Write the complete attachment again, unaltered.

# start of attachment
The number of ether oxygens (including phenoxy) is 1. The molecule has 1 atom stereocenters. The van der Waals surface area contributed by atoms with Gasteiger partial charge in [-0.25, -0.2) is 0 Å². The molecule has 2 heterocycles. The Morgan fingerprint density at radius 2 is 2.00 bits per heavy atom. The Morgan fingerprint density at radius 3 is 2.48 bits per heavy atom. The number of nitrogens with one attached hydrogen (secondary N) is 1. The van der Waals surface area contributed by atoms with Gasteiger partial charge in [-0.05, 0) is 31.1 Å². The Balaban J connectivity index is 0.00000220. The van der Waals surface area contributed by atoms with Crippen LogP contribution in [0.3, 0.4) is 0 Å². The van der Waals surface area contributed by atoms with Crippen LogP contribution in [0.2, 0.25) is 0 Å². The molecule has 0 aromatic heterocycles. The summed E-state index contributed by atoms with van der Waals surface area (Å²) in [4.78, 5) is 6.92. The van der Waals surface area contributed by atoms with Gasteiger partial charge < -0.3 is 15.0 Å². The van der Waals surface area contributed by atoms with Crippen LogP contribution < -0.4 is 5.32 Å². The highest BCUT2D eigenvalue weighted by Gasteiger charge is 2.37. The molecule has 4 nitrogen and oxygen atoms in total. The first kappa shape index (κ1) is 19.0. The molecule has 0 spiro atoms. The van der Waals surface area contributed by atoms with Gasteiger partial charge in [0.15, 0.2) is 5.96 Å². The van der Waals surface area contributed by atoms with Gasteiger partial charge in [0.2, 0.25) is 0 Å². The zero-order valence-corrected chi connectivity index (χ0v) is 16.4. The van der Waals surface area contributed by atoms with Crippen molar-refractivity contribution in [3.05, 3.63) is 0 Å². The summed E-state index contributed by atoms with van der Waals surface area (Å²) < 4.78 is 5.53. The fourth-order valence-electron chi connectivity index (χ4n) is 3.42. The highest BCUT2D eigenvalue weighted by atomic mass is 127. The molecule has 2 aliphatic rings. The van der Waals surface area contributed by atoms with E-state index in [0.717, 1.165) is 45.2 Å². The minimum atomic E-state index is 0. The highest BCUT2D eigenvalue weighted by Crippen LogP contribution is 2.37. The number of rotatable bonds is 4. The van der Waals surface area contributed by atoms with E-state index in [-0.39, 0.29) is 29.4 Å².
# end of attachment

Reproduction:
The number of ether oxygens (including phenoxy) is 1. The molecule has 1 atom stereocenters. The van der Waals surface area contributed by atoms with Gasteiger partial charge in [-0.25, -0.2) is 0 Å². The molecule has 2 heterocycles. The Morgan fingerprint density at radius 2 is 2.00 bits per heavy atom. The Morgan fingerprint density at radius 3 is 2.48 bits per heavy atom. The number of nitrogens with one attached hydrogen (secondary N) is 1. The van der Waals surface area contributed by atoms with Gasteiger partial charge in [-0.05, 0) is 31.1 Å². The Balaban J connectivity index is 0.00000220. The van der Waals surface area contributed by atoms with Crippen LogP contribution in [0.3, 0.4) is 0 Å². The van der Waals surface area contributed by atoms with Crippen LogP contribution in [0.2, 0.25) is 0 Å². The molecule has 0 aromatic heterocycles. The summed E-state index contributed by atoms with van der Waals surface area (Å²) in [4.78, 5) is 6.92. The van der Waals surface area contributed by atoms with Gasteiger partial charge < -0.3 is 15.0 Å². The van der Waals surface area contributed by atoms with Crippen LogP contribution < -0.4 is 5.32 Å². The highest BCUT2D eigenvalue weighted by Gasteiger charge is 2.37. The molecule has 4 nitrogen and oxygen atoms in total. The first kappa shape index (κ1) is 19.0. The molecule has 0 spiro atoms. The van der Waals surface area contributed by atoms with Gasteiger partial charge in [0.15, 0.2) is 5.96 Å². The van der Waals surface area contributed by atoms with Gasteiger partial charge in [0.2, 0.25) is 0 Å². The zero-order valence-corrected chi connectivity index (χ0v) is 16.4. The van der Waals surface area contributed by atoms with Crippen molar-refractivity contribution in [3.05, 3.63) is 0 Å². The summed E-state index contributed by atoms with van der Waals surface area (Å²) < 4.78 is 5.53. The fourth-order valence-electron chi connectivity index (χ4n) is 3.42. The highest BCUT2D eigenvalue weighted by atomic mass is 127. The molecule has 2 aliphatic rings. The van der Waals surface area contributed by atoms with E-state index in [0.717, 1.165) is 45.2 Å². The minimum atomic E-state index is 0. The highest BCUT2D eigenvalue weighted by Crippen LogP contribution is 2.37. The number of rotatable bonds is 4. The van der Waals surface area contributed by atoms with E-state index in [-0.39, 0.29) is 29.4 Å².